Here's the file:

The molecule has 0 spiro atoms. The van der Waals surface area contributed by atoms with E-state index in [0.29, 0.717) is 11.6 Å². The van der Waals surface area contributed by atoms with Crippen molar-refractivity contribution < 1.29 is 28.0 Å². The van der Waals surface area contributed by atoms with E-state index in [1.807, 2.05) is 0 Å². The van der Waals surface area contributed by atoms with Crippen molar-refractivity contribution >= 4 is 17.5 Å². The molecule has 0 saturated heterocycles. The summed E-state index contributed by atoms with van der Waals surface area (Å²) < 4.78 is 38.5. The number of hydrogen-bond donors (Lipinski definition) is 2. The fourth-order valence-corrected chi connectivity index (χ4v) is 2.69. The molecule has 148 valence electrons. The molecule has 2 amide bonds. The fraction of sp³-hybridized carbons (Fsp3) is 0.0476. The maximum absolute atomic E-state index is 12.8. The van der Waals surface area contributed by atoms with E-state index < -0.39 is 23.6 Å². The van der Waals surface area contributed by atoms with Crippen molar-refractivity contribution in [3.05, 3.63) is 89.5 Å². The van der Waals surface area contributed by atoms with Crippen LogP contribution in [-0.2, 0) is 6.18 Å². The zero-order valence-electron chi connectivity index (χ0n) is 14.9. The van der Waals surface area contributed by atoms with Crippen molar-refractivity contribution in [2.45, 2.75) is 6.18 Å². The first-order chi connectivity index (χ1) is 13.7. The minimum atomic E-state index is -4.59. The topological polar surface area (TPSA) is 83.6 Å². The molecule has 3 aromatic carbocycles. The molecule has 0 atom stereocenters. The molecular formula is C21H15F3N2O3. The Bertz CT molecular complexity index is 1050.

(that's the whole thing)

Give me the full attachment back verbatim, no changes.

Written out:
The molecule has 0 spiro atoms. The van der Waals surface area contributed by atoms with E-state index in [0.29, 0.717) is 11.6 Å². The van der Waals surface area contributed by atoms with Crippen molar-refractivity contribution < 1.29 is 28.0 Å². The van der Waals surface area contributed by atoms with E-state index in [1.807, 2.05) is 0 Å². The van der Waals surface area contributed by atoms with Crippen molar-refractivity contribution >= 4 is 17.5 Å². The molecule has 0 saturated heterocycles. The summed E-state index contributed by atoms with van der Waals surface area (Å²) < 4.78 is 38.5. The number of hydrogen-bond donors (Lipinski definition) is 2. The fourth-order valence-corrected chi connectivity index (χ4v) is 2.69. The molecule has 148 valence electrons. The molecule has 2 amide bonds. The fraction of sp³-hybridized carbons (Fsp3) is 0.0476. The maximum absolute atomic E-state index is 12.8. The van der Waals surface area contributed by atoms with E-state index < -0.39 is 23.6 Å². The van der Waals surface area contributed by atoms with Crippen molar-refractivity contribution in [3.05, 3.63) is 89.5 Å². The van der Waals surface area contributed by atoms with Crippen LogP contribution in [-0.2, 0) is 6.18 Å². The zero-order valence-electron chi connectivity index (χ0n) is 14.9. The van der Waals surface area contributed by atoms with Crippen molar-refractivity contribution in [2.45, 2.75) is 6.18 Å². The first-order chi connectivity index (χ1) is 13.7. The minimum atomic E-state index is -4.59. The topological polar surface area (TPSA) is 83.6 Å². The molecule has 3 aromatic carbocycles. The molecule has 0 atom stereocenters. The molecular formula is C21H15F3N2O3. The Bertz CT molecular complexity index is 1050.